Shifting gear in race to sustainable mobility is urgently needed

30 Sep 2019

At present, the transport sector accounts for around 28 percent of the global energy- related greenhouse gas (GHG) emissions. It is estimated that this may more than double by 2040 as a result of projected increases in the number of light-duty vehicles and associated fuel consumption. For example, according to ICCT [1], the number of motor vehicles on the world’s roads will be roughly double what it was in 2010: about 2.8 billion cars, trucks, motorcycles, and other vehicles. CO2 emissions from commercial aircraft are on a pace to triple by 2050, as both passenger air travel and air freight surge worldwide.

The Paris Agreement calls for global carbon dioxide reductions to hold warming to a ‘well-below-2-degrees’ Celsius target, which is typically taken as a 1.5-degree Celsius target. For the transport sector, the goal is to largely decarbonise and move from 7.7-gigatonne (Gt) emissions/year down to 2-3 Gt by mid-century, instead of a business-as-usual (BAU) scenario, which would see emissions increase to 13–15 Gt by 2050.

For transport to become a part of the “Net Zero Emission” economy, transformative changes are required. A holistic conversation is urgently required among policy makers and citizens about how transportation can evolve to meet growing and evolving needs and adapt to changes in society, technology, the environment, and public policy.

In this article, IPEEC’s Executive Director Benoit Lebot reflects on the challenges facing decarbonisation in the transport sector and what G20 economies can do to turn needs into opportunities.

Current status of Transport Policies – Insufficient to meet the impending challenge

According to the International Transport Forum [2], current and foreseeable policies to mitigate CO2emissions from global transport activity will not suffice to achieve the international community’s climate ambitions. Moreover, with the current ambition scenario, where current and announced mitigation policies are implemented, worldwide transport CO2 emissions are projected to grow by 60% by 2050. This growth is driven mainly by increased demand for freight and non-urban passenger transport, both of which are projected to grow 225% by 2050. Emissions from urban passenger transport, in contrast, are projected to fall by 19%, reflecting the existing strong focus of current policies on urban transport.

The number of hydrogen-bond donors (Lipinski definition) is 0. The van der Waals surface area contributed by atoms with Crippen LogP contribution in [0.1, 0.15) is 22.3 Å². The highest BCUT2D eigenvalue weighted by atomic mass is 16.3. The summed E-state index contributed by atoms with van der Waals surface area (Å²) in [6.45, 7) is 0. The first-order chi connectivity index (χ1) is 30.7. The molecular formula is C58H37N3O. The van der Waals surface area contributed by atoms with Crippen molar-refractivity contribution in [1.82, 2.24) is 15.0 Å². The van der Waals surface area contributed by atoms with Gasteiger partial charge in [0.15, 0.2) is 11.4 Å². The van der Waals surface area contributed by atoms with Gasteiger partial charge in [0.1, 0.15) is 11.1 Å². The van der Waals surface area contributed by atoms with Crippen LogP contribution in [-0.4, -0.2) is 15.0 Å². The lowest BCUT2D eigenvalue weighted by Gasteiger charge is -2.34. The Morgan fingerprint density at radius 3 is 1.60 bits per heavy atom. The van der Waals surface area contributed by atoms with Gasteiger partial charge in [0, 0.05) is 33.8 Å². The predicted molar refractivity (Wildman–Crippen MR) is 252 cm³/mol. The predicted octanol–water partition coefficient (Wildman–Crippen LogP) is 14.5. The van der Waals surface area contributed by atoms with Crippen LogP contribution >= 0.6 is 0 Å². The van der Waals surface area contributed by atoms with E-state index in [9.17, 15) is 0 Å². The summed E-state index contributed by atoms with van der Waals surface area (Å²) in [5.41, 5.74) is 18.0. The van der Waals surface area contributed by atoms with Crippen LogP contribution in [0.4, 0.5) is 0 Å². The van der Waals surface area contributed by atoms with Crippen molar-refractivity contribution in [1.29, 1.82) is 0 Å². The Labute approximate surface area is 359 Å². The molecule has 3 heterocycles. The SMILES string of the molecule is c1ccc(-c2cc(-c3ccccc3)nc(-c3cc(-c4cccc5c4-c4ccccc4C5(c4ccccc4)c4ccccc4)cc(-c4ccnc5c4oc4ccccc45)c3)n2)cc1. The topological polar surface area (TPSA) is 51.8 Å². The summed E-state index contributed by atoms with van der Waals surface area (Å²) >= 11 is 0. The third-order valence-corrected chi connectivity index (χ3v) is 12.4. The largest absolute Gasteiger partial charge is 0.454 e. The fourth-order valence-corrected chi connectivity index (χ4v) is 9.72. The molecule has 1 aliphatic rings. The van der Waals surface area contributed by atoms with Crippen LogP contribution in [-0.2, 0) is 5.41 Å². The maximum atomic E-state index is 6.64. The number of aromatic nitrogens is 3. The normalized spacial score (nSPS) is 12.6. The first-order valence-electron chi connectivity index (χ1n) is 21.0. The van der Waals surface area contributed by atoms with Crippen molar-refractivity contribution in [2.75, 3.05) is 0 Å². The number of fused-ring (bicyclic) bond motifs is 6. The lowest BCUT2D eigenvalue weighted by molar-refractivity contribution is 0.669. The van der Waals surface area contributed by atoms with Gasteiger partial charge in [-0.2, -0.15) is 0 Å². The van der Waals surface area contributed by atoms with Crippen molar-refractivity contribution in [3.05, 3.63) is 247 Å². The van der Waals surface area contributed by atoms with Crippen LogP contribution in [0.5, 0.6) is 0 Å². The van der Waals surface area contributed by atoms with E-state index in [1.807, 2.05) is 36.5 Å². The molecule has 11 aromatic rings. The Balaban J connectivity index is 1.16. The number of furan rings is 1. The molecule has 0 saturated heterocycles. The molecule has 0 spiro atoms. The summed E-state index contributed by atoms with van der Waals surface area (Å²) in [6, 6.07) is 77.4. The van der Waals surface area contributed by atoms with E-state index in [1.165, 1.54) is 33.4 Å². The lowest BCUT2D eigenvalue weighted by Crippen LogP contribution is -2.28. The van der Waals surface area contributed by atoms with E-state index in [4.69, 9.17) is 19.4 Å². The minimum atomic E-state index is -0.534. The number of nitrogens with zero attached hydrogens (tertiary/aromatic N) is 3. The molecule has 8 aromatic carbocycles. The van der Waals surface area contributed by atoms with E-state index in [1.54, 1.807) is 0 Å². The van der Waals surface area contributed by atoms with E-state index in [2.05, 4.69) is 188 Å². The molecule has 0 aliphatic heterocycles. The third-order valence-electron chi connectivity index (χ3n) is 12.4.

To overcome this, innovation needs to be accelerated and radical policy choices have to be made to decarbonise transport. Since technology will provide about 70% of the possible CO2 reductions to 2050, the abundant potential must not be underestimated. We need to think much harder about things like shared mobility, changes in supply chains and even new transport modes.

In line with this, during the G20 Ministerial Meeting on Energy Transitions and Global Environment for Sustainable Growth in Japan this year [3], G20 Countries committed to exploring the innovation potential for heavy-duty transport, industrial energy use and seasonal electricity storage and technologies such as electrification of vehicles and powertrains.

How G20 could contribute to tackle the challenges?

Transition towards Sustainable Transport – Ambitious Policy Interventions Required

For the transition towards sustainable transport, several transport specific policy interventions can be made for improving vehicle efficiency and adopting low carbon vehicle and fuel technologies. Some of them include: transportation fuel taxes, vehicle efficiency standards, Feebates and financial incentives to motivate interest in efficiency, low-carbon standards for transportation fuels (encouraging the use of sustainably produced biofuels or electricity and hydrogen when produced using renewable energy or other low-carbon technologies), measures to curb private vehicle use (for example by tele-commuting and internet shopping and  by shortening travel distances such as through the densification and mixed-zoning of cities) and measures targeted to ‘’other’’ main passenger modes such as from private cars to public transport, walking, and cycling and freight modes.